E-cigarette sales will suffer if regulated like tobacco, analyst says
Designed to simulate smoking, electronic cigarettes continue to grow in popularity but uncertainty over possible Health Canada regulations and restrictions by other regulators are raising concerns for the industry in Canada.
Phillip Gorham, a tobacco analyst for the U.S. investment research and management firm Morningstar, says further growth of the e-cigarette industry will be dampened if regulatory bodies decide to impose controls similar to those on tobacco products. Among them, he cites increases in prices and taxes and legislation restricting advertising, store displays and rules on who can sell them.
READ MORE: Two sides to the e-cigarette debate
The growth in the e-cigarette category has been driven by novelty, Gorham said, adding that if the devices are kept out of view and under lock and key it will difficult to capture new sales.
“E-cigarettes depend on marketing for growth and cigarette companies can’t generate consumer interest without that,” says Gorham. “It’s very much on trial.”
The UN health agency this week called for member countries to prohibit e-cigarette sales to minors and ban their use indoors until more evidence can be gathered about the risks, adding that the product’s expanding popularity presents a public health dilemma.
“E-cigarettes are a story of both risks and promises. In a sense they are a double-edged sword,” Dr. Douglas Bettcher, director of the WHO’s Department for Prevention of Non-communicable Diseases, told reporters. “The tobacco industry is taking greater share – as public health partners, pretending to be part of the solution to the health disaster they have created.”
Tommaso Di Giovanni, head of reduced-risk product communications at Philip Morris, criticized the WHO for calling for a “de facto exclusion of tobacco companies in the democratic process.”
READ MORE: WHO urges tighter regulation of e-cigarettes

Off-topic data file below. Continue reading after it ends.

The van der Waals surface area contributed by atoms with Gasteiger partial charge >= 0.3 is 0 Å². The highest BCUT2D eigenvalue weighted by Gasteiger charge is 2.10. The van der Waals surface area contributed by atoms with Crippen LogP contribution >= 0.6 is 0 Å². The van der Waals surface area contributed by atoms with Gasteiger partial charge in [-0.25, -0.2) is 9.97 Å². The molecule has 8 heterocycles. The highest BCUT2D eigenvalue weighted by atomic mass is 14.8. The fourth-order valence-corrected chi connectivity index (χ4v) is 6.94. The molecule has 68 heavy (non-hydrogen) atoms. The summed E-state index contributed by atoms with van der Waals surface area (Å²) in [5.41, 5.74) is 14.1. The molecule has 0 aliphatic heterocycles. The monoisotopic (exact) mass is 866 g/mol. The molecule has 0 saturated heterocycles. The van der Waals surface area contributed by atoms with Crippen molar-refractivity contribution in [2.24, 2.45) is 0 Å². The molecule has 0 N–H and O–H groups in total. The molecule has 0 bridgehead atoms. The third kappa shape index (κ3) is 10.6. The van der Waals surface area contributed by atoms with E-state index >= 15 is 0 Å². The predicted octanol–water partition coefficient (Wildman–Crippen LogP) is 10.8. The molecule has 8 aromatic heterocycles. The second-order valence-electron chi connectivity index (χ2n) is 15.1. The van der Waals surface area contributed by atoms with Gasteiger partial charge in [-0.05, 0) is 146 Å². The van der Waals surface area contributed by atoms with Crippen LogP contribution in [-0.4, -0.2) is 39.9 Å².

“This view ignores the fact that product innovation to develop and assess truly reduced risk alternatives to combustible cigarettes can play an important role for public health,” he said in an email to The Associated Press. “Companies like ours are not only driving this innovation, but have the necessary knowledge and resources to contribute to achieving that goal.”
According to the Electronic Cigarette Trade Association of Canada (ECTA), member retailers report between $10,000 and $20,000 a month in sales.
The battery-operated devices do not contain tobacco but can be used to heat a liquid nicotine solution, creating a vapour that users inhale. Smokers like them because the vapour looks like smoke but doesn’t contain the thousands of chemicals, tar or odour of regular cigarettes.
E-cigarettes that are sold without nicotine, or which don’t make health claims, can be sold legally in Canada, according to Health Canada.
However, if they are sold with nicotine and or in packaging that makes a health claim, they fall under the jurisdiction of the Food and Drugs Act. Under that act, a manufacturer must apply to Health Canada for authorization to bring a new product to market.
To date, Health Canada has not approved any e-cigarettes under the Food and Drug Act.
Some proponents of e-cigarettes dispute Health Canada’s position and suggest e-cigarette juice containing nicotine is governed by the Consumer Chemicals and Containers Regulations of 2001.
Addiction experts and public health officials are divided over e-cigarettes as a smoking cessation aid. Some say if e-cigarettes are safer than regular cigarettes then the e-cigarettes could help save lives. But that opinion is challenged by those who argue that e-cigarettes may lead to smokers cutting back on regular smoking but remaining addicted.
Chief medical officers in Toronto and Edmonton have called on local governments to ban the use of e-cigarettes anywhere smoking is prohibited, while Nova Scotia’s health minister has pledged to introduce legislation in 2014.
The municipality of York in Ontario and the city of Red Deer in Alberta have imposed outright bans in public places.
Kate Ackerman, owner of Alberta-based Electro Vapors, is concerned that small businesses like hers will pushed out of the market – or worse, forced underground if regulations become too onerous.
It’s already happening in Europe, the biggest market for e-cigarettes apart from North America. Sales are banned in 13 of the 59 countries that regulate the devices, according to the WHO, but most of those 13 countries say they are still available because of illicit trade and cross-border Internet sales.
“The demand is not going away. This horse is not going back into the gate,” said Ackerman, who also sits on the ECTA board.
“There are people who have been smoking for 50 years . . . and they’ve picked up an electronic cigarette and were finally able to permanently put away tobacco. These people are not going back to tobacco. The worst thing I can see is for this market to go underground, to become even a black market and it’s totally unnecessary.”
Rechargable kits imported from China retail for between $80 and $100. E-liquid cartridges containing nicotine are purchased separately.
A month’s worth of e-liquid can be bought online for about $20 while a pack of twenty cigarettes varies from $10 to $15 if bought separately.
© The Canadian Press, 2014